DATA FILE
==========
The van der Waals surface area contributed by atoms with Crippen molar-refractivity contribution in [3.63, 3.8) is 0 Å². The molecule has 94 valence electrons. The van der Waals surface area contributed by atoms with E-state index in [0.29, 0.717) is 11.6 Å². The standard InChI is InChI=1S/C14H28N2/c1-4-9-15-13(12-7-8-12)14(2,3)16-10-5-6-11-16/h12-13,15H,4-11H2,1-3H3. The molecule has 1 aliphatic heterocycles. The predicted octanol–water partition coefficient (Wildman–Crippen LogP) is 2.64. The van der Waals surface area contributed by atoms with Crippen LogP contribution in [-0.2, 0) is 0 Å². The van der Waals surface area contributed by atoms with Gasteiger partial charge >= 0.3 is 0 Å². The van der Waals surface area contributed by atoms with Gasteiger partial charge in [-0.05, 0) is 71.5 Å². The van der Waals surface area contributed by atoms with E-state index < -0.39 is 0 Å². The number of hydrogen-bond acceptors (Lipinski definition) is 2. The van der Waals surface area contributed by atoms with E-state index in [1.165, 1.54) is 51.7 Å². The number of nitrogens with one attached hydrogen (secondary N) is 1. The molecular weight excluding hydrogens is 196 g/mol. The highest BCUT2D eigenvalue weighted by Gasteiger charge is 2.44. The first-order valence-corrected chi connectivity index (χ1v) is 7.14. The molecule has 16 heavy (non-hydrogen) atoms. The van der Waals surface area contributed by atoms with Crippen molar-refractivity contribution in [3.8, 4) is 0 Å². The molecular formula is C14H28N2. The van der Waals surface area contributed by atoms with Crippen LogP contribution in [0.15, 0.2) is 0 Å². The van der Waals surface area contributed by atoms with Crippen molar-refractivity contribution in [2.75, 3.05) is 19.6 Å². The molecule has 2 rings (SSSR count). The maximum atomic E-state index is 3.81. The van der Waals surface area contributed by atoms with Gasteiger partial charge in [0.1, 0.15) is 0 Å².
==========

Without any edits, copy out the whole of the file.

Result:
The van der Waals surface area contributed by atoms with Crippen molar-refractivity contribution in [3.63, 3.8) is 0 Å². The molecule has 94 valence electrons. The van der Waals surface area contributed by atoms with E-state index in [0.29, 0.717) is 11.6 Å². The standard InChI is InChI=1S/C14H28N2/c1-4-9-15-13(12-7-8-12)14(2,3)16-10-5-6-11-16/h12-13,15H,4-11H2,1-3H3. The molecule has 1 aliphatic heterocycles. The predicted octanol–water partition coefficient (Wildman–Crippen LogP) is 2.64. The van der Waals surface area contributed by atoms with Crippen LogP contribution in [-0.2, 0) is 0 Å². The van der Waals surface area contributed by atoms with Gasteiger partial charge >= 0.3 is 0 Å². The van der Waals surface area contributed by atoms with Gasteiger partial charge in [-0.05, 0) is 71.5 Å². The van der Waals surface area contributed by atoms with E-state index < -0.39 is 0 Å². The number of hydrogen-bond acceptors (Lipinski definition) is 2. The van der Waals surface area contributed by atoms with E-state index in [1.165, 1.54) is 51.7 Å². The number of nitrogens with one attached hydrogen (secondary N) is 1. The molecular weight excluding hydrogens is 196 g/mol. The highest BCUT2D eigenvalue weighted by Gasteiger charge is 2.44. The first-order valence-corrected chi connectivity index (χ1v) is 7.14. The molecule has 16 heavy (non-hydrogen) atoms. The van der Waals surface area contributed by atoms with Crippen molar-refractivity contribution in [3.8, 4) is 0 Å². The molecular formula is C14H28N2. The van der Waals surface area contributed by atoms with Crippen LogP contribution in [0.15, 0.2) is 0 Å². The van der Waals surface area contributed by atoms with Crippen molar-refractivity contribution in [2.75, 3.05) is 19.6 Å². The molecule has 2 rings (SSSR count). The maximum atomic E-state index is 3.81. The van der Waals surface area contributed by atoms with Gasteiger partial charge in [0.1, 0.15) is 0 Å².